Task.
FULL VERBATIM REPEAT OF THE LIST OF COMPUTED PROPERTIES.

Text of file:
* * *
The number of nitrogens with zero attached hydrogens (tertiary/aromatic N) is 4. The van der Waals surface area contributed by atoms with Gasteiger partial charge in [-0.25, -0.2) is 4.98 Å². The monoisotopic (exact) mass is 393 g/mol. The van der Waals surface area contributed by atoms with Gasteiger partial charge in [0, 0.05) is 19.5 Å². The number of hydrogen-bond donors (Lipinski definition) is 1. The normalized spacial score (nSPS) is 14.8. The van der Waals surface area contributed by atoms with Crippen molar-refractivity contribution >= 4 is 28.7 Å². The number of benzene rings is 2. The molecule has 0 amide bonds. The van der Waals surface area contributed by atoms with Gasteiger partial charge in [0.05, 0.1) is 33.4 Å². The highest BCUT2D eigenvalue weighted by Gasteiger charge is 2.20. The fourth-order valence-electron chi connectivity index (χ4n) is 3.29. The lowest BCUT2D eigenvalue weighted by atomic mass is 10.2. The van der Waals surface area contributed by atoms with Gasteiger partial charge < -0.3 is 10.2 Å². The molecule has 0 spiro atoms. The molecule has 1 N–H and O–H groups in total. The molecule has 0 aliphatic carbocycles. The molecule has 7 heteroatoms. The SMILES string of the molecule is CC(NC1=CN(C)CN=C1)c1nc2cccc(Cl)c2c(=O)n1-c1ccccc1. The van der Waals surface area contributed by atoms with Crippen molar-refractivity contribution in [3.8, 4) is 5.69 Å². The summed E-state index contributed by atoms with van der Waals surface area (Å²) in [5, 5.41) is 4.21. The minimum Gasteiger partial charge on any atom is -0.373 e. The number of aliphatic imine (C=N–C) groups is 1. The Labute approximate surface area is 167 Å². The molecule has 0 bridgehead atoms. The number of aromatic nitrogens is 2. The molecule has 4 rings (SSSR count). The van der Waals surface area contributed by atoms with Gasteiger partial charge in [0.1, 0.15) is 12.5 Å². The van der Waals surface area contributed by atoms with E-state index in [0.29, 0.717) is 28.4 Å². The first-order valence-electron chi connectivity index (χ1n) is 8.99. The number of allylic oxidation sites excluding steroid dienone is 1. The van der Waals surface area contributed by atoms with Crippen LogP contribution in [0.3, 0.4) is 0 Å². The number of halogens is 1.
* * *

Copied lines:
The number of nitrogens with zero attached hydrogens (tertiary/aromatic N) is 4. The van der Waals surface area contributed by atoms with Gasteiger partial charge in [-0.25, -0.2) is 4.98 Å². The monoisotopic (exact) mass is 393 g/mol. The van der Waals surface area contributed by atoms with Gasteiger partial charge in [0, 0.05) is 19.5 Å². The number of hydrogen-bond donors (Lipinski definition) is 1. The normalized spacial score (nSPS) is 14.8. The van der Waals surface area contributed by atoms with Crippen molar-refractivity contribution >= 4 is 28.7 Å². The number of benzene rings is 2. The molecule has 0 amide bonds. The van der Waals surface area contributed by atoms with Gasteiger partial charge in [0.05, 0.1) is 33.4 Å². The highest BCUT2D eigenvalue weighted by Gasteiger charge is 2.20. The fourth-order valence-electron chi connectivity index (χ4n) is 3.29. The lowest BCUT2D eigenvalue weighted by atomic mass is 10.2. The van der Waals surface area contributed by atoms with Gasteiger partial charge < -0.3 is 10.2 Å². The molecule has 0 spiro atoms. The molecule has 1 N–H and O–H groups in total. The molecule has 0 aliphatic carbocycles. The molecule has 7 heteroatoms. The SMILES string of the molecule is CC(NC1=CN(C)CN=C1)c1nc2cccc(Cl)c2c(=O)n1-c1ccccc1. The van der Waals surface area contributed by atoms with Crippen molar-refractivity contribution in [3.8, 4) is 5.69 Å². The summed E-state index contributed by atoms with van der Waals surface area (Å²) in [5, 5.41) is 4.21. The minimum Gasteiger partial charge on any atom is -0.373 e. The number of aliphatic imine (C=N–C) groups is 1. The Labute approximate surface area is 167 Å². The molecule has 0 bridgehead atoms. The number of aromatic nitrogens is 2. The molecule has 4 rings (SSSR count). The van der Waals surface area contributed by atoms with Gasteiger partial charge in [0.1, 0.15) is 12.5 Å². The van der Waals surface area contributed by atoms with E-state index in [0.29, 0.717) is 28.4 Å². The first-order valence-electron chi connectivity index (χ1n) is 8.99. The number of allylic oxidation sites excluding steroid dienone is 1. The van der Waals surface area contributed by atoms with Crippen LogP contribution in [0.3, 0.4) is 0 Å². The number of halogens is 1.